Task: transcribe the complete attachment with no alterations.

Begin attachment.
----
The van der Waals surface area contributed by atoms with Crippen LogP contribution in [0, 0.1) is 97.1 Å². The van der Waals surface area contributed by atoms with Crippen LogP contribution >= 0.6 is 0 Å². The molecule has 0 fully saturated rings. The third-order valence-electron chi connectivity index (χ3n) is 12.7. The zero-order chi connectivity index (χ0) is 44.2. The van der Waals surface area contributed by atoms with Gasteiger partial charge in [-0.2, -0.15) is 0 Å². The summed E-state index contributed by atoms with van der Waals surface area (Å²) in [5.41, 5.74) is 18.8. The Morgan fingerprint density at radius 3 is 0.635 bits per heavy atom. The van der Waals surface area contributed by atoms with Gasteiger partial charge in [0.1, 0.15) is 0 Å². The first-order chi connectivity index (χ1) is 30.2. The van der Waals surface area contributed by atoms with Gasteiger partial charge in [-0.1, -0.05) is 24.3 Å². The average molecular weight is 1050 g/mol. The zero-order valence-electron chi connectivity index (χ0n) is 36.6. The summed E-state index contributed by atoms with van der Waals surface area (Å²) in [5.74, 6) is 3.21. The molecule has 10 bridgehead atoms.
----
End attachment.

The van der Waals surface area contributed by atoms with Crippen LogP contribution in [0, 0.1) is 97.1 Å². The van der Waals surface area contributed by atoms with Crippen LogP contribution >= 0.6 is 0 Å². The molecule has 0 fully saturated rings. The third-order valence-electron chi connectivity index (χ3n) is 12.7. The zero-order chi connectivity index (χ0) is 44.2. The van der Waals surface area contributed by atoms with Gasteiger partial charge in [-0.2, -0.15) is 0 Å². The summed E-state index contributed by atoms with van der Waals surface area (Å²) in [5.41, 5.74) is 18.8. The Morgan fingerprint density at radius 3 is 0.635 bits per heavy atom. The van der Waals surface area contributed by atoms with Gasteiger partial charge in [0.1, 0.15) is 0 Å². The first-order chi connectivity index (χ1) is 30.2. The van der Waals surface area contributed by atoms with Gasteiger partial charge in [-0.1, -0.05) is 24.3 Å². The average molecular weight is 1050 g/mol. The zero-order valence-electron chi connectivity index (χ0n) is 36.6. The summed E-state index contributed by atoms with van der Waals surface area (Å²) in [5.74, 6) is 3.21. The molecule has 10 bridgehead atoms.